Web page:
This country, sometimes southern rock, star is the son of Hank Williams I, “one of the most influential and significant singers of the 20th century.” He is known as the “King of Country Music” and for influencing Elvis, Bon Dylan and other pivotal musicians. Oh, and he died when he was only 29! Although he was only 4 when his father passed, Hank Williams Jr. took over the family torch and is now considered a great country artist in his own right. “Blues Jean Blues” is a great tune, complete with a catchy repetitive guitar line and a soothing sax solo!
Brandi Carlile. – Mainstream Kid
Brandi Carlile is steadily becoming a household name in Americana, folk, and alt-country music. Her latest album earned a Grammy nomination for the Best Americana Album and she is a fan favorite in the genre. This song is rocking and feature’s Brandi’s unique skills and charm.
Johnny Cash. – Hurt
You thought I was going to forget Johnny Cash! He was of course, one of the most notable singer-songwriters in multiple genre, known mostly for his dark and brooding country hits. He was an inspiration to countless musicians and redefined cool up until his last day. In 2002, at 70 years old, one year before he died, Cash surprised everyone with an incredible and moving cover of “Hurt” by the industrial rock band Nine Inch Nails. Cash stripped it down with just an acoustic and his cutting deep voice. It is one of his most played songs and showed his depth as a seasoned musician.
Chris Stapleton – Death Row
If you are looking for the biggest name in modern country who still knows how to rock his heart out, look no further than Chris Stapleton. He is dominating alt-country and other subgenres right now, with 5 Grammy Awards and many other awards and accolades under his belt. Stapleton is a country boy at his core, but he still knows how to rip a good ole blues solo. “Death Row” is a slow burning, foot stomping good time.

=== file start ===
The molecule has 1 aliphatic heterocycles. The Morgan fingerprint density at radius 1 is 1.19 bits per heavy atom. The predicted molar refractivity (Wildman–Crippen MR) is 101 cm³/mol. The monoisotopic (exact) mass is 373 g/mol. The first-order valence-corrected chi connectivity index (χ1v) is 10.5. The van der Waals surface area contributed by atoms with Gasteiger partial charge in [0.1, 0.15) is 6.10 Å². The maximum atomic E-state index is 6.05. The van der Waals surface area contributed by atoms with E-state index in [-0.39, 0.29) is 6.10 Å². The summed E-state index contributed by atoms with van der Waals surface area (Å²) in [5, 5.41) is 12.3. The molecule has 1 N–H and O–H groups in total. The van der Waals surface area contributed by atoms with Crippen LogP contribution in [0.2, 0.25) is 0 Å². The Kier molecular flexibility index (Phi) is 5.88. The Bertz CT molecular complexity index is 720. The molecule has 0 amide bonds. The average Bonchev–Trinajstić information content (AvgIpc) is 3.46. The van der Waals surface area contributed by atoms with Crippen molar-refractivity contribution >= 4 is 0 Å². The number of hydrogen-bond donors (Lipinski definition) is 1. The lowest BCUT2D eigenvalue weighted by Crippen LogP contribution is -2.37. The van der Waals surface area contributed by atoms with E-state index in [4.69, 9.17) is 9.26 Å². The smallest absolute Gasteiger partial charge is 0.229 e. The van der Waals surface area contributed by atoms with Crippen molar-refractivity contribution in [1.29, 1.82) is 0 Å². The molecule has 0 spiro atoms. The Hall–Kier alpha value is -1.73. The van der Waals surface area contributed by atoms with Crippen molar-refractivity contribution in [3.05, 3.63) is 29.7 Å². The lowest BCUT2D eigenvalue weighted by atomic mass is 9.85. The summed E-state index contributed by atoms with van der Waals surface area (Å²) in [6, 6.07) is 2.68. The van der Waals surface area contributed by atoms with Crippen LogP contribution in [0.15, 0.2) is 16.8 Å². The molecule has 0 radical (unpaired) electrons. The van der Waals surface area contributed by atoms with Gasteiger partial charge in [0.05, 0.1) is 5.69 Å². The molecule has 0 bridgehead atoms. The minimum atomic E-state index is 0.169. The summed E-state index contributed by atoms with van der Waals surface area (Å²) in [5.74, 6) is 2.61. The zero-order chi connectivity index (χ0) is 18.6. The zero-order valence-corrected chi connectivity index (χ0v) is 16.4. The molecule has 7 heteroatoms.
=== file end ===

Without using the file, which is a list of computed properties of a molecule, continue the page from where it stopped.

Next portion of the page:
Willie Nelson – Last Man Standing
Willie is a household name in music, especially in the country world, being a spearhead of the Outlaw movement. At 84 years old, Nelson has had a long and steady career marked with countless performances, albums, collaborations, and activism. He has experimented with many other genres including folk, rock, jazz, and of course blues. Check out his album Milk Cow Blues where he is joined by some notable blues musicians on classic blues standards. “Last Man Standing” was released as a single in 2018 as a precursor to a new album to be released later this year. Willie will not be stopped!
Lucinda Williams – Joy
Lucinda Williams has been credited as a successful Americana, rock, folk, and country artist. Whatever genre you consider her to be, she kicks some serious ass on this tune. “Joy” is a straight southern rock gem that was even covered on the 2018 duo album Black Coffee by Joe Bonamassa and Beth Hart!
Charlie Daniels – Funky Junky
“The Devil Went Down To Georgia” is one of the most well-known fiddle songs and has appeared almost everywhere for almost forty years. Charlie Daniels is a gem in the country scene. “Funky Junky” is a little out of left field for Daniels, featuring a funky bassline and groovy drum beat.
Sturgill Simpson – Brace For Impact
Ever since 2004, Sturgill Simpson has been pressing forward and reworking the meaning of popular country music, even being nominated for Album of the Year. A little bit country, a little bit roots, all rocking!